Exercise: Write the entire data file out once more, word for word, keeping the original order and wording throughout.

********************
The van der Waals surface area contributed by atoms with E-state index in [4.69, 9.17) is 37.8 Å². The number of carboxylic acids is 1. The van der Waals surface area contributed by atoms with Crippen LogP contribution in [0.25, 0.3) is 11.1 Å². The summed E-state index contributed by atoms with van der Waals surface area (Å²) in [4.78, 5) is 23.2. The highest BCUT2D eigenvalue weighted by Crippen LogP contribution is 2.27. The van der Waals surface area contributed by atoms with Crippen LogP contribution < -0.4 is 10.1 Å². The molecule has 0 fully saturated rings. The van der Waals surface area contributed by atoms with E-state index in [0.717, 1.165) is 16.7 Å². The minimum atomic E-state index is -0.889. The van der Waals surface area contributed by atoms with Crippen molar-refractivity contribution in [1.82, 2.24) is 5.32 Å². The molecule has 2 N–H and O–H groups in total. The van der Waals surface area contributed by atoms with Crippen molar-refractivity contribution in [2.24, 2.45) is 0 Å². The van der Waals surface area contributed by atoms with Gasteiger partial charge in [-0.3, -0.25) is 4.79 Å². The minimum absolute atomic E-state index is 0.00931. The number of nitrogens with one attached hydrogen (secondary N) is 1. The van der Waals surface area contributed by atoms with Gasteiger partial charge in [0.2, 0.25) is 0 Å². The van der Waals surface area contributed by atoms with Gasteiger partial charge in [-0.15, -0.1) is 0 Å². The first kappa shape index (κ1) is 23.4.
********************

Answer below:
The van der Waals surface area contributed by atoms with E-state index in [4.69, 9.17) is 37.8 Å². The number of carboxylic acids is 1. The van der Waals surface area contributed by atoms with Crippen LogP contribution in [0.25, 0.3) is 11.1 Å². The summed E-state index contributed by atoms with van der Waals surface area (Å²) in [4.78, 5) is 23.2. The highest BCUT2D eigenvalue weighted by Crippen LogP contribution is 2.27. The van der Waals surface area contributed by atoms with Crippen LogP contribution < -0.4 is 10.1 Å². The molecule has 0 fully saturated rings. The van der Waals surface area contributed by atoms with E-state index in [0.717, 1.165) is 16.7 Å². The minimum atomic E-state index is -0.889. The van der Waals surface area contributed by atoms with Crippen molar-refractivity contribution in [1.82, 2.24) is 5.32 Å². The molecule has 2 N–H and O–H groups in total. The van der Waals surface area contributed by atoms with Crippen molar-refractivity contribution in [2.24, 2.45) is 0 Å². The van der Waals surface area contributed by atoms with Gasteiger partial charge in [-0.3, -0.25) is 4.79 Å². The minimum absolute atomic E-state index is 0.00931. The number of nitrogens with one attached hydrogen (secondary N) is 1. The van der Waals surface area contributed by atoms with Gasteiger partial charge in [0.2, 0.25) is 0 Å². The van der Waals surface area contributed by atoms with Gasteiger partial charge in [-0.15, -0.1) is 0 Å². The first kappa shape index (κ1) is 23.4.